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Faster, further, far more convenient: our flagship charging parks

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In just 20 minutes, 52 ultra-fast HPC points supply drivers with enough power for a range of up to 400 kilometers. (Source: EnBW / Photographer: Endre Dulic)

As market leader, EnBW already operates the biggest quick-charging network in Germany and is continually expanding it. The European EnBW HyperNetwork currently has 400,000 charging points for electric car drivers. The focus here is on high-power charging (HPC) with charging capacity of up to 300 kW. Depending on the type of vehicle, this means new energy for a range of 100 km in just five minutes, and 400 km in 20 minutes. At our flagship charging parks, the so-called HyperHubs, like the ones in Unterhaching or Kamen, where 52 electric cars can be simultaneously charged ultra-quickly at HPC points, we are already demonstrating how nice a charging stop can be: Besides ultra-fast charging, the HyperHubs have solar roofs to protect users from the elements, which also supply the charging parks with the solar energy they produce. In addition, they give electric car drivers access to public Wi-Fi and provide a feeling of security during charging stops thanks to lighting and video surveillance.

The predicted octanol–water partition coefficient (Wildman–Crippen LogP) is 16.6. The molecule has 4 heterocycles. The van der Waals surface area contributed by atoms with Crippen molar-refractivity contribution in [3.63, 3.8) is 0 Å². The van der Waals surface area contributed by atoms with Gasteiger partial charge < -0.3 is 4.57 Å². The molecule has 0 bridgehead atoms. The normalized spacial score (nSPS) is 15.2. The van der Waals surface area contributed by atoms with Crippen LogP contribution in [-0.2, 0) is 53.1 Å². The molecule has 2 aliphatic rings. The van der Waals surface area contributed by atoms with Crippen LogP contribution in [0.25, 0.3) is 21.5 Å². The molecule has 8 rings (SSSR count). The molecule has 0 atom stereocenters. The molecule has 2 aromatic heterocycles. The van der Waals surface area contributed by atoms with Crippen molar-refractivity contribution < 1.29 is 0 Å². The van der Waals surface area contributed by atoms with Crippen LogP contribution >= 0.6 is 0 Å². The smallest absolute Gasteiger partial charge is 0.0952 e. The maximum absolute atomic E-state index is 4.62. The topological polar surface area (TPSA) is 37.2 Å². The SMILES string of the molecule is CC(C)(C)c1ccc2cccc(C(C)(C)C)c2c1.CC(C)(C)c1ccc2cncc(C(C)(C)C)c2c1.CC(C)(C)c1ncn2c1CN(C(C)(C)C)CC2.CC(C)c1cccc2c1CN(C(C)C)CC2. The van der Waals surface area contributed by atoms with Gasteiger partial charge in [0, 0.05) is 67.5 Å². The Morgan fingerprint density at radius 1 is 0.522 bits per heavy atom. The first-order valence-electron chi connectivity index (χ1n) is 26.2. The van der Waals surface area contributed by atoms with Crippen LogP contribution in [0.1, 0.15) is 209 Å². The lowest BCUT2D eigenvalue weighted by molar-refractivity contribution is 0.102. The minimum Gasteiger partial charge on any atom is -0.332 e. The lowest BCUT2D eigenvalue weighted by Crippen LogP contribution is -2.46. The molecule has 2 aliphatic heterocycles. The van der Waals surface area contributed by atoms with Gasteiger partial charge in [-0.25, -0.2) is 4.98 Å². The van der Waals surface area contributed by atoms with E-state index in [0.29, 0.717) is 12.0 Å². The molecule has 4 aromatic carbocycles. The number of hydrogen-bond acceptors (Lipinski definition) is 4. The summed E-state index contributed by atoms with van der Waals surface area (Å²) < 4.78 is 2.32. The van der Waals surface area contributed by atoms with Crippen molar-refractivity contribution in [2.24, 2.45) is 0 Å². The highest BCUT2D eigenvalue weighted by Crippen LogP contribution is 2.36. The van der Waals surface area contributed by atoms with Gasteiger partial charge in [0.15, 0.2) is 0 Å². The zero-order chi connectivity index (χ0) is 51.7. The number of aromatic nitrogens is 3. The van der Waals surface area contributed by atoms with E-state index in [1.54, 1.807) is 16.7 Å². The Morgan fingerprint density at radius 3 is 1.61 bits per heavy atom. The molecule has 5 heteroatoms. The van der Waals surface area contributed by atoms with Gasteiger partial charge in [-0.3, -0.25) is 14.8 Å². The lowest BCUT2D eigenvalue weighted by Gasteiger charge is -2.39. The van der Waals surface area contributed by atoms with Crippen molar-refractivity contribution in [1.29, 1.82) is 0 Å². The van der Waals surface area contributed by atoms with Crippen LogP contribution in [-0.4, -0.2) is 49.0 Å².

The future has a space in the EnBW parking garage: autonomous driving, inductive charging

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In the EnBW parking garage at EnBW City, Porsche, Toyota, the development service provider Brusa and EnBW are testing the potential of inductive charging of electric vehicles.

It sounds like a scene from a science fiction movie: A driverless car drives into a parking lot, where it recharges in a contactless process via the inductive base plate. As soon as it is fully charged, it drives away, parks in a regular spot and makes space for the next self-driving car, which is inductively charged via the base plate ... sound too crazy? Ronald Opoku, who is overseeing the EFILS 11 project on the EnBW side, and his colleagues certainly do not give the impression of being mad, and the scene of the test setup in the parking garage at EnBW City could not be more real.